Featured Research

from universities, journals, and other organizations

Some patients with common kidney disease can skip standard treatments

Date:
September 6, 2012
Source:
American Society of Nephrology (ASN)
Summary:
Many patients with a common kidney disease who had normal kidney function and only minor urinary abnormalities at diagnosis experienced remission without special treatments. None developed kidney failure over a 20-year follow-up.

For patients with a common kidney disease who have normal kidney function and only minor urinary abnormalities at the time of diagnosis, the long-term prognosis is excellent and no special treatments are needed, according to a study appearing in an upcoming issue of the Journal of the American Society of Nephrology (JASN). The findings contrast with earlier, smaller studies and suggest that patients can avoid taking potentially toxic immunosuppressive medications often used to treat the disease.

IgA nephropathy occurs when antibodies build up in the kidneys, which can cause the kidneys to leak blood and proteins into the urine and in some cases can lead to kidney failure. But some patients with IgA nephropathy have normal kidney function and only minor urinary abnormalities at the time of diagnosis. The long-term prognosis of these patients is unclear.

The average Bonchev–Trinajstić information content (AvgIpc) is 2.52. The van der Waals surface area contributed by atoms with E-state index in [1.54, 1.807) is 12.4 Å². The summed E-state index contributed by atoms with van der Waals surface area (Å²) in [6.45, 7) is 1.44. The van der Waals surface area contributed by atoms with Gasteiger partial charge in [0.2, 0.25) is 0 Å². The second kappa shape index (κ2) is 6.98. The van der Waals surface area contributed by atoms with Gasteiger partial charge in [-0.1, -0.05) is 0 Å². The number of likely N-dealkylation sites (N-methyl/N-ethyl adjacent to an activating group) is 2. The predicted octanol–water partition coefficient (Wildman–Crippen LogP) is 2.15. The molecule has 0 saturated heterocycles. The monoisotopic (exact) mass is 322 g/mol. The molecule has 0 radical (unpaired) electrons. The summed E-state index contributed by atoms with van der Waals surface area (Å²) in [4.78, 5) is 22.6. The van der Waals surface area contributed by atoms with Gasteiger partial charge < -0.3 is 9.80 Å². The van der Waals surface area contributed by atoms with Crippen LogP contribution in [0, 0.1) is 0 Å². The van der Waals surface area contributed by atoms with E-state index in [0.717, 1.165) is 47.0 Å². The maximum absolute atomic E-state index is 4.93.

To investigate, Eduardo Gutiérrez, MD, Manuel Praga, MD, PhD (Hospital Universitario 12 de Octubre, in Madrid), and their colleagues studied 141 Caucasian patients with biopsy-proven IgA nephropathy who had normal kidney function, little or no urinary protein leakage, or proteinuria, and who were not taking immunosuppressive medications for their disease.

Among the major findings:

  • After 10, 15, and 20 years, 96.7%, 91.9%, and 91.9% of patients maintained blood creatinine levels under a 50% increase from the start, respectively. (Rising creatinine levels indicate declining kidney function.) No patients developed kidney failure.
  • Clinical remission occurred in 53 (37.5%) patients after an average of four years.
  • 41 (29.1%) patients had no proteinuria.
  • At the start of the study, 23 (16.3%) patients had high blood pressure compared with 30 (21.3%) patients at the end of follow-up.
  • 59 (41.8%) patients were treated with medications that lower high blood pressure and proteinuria.

"We demonstrate that the long-term prognosis of this type of patient is excellent and that no special treatments other than those needed to lower blood pressure or treat increasing proteinuria are indicated," said Dr. Gutiérrez. "Our reassuring data are important because some previous studies had suggested that IgA nephropathy is a progressive disease even in this type of patient with benign presentation," he added.

Study co-authors include the following investigators in Spain: Isabel Zamora, MD, PhD, José Antonio Ballarín, MD, PhD, Yolanda Arce, MD, Sara Jiménez, MD, Carlos Quereda, MD, PhD, Teresa Olea, MD, Jorge Martínez-Ara, MD, PhD, Alfons Segarra, MD, PhD, Carmen Bernis, MD, PhD, Asunción García, MD, PhD, Marian Goicoechea, MD, PhD, Soledad García de Vinuesa, MD, PhD, and Jorge Rojas-Rivera, MD.


Story Source:

The above story is based on materials provided by American Society of Nephrology (ASN). Note: Materials may be edited for content and length.


Journal Reference: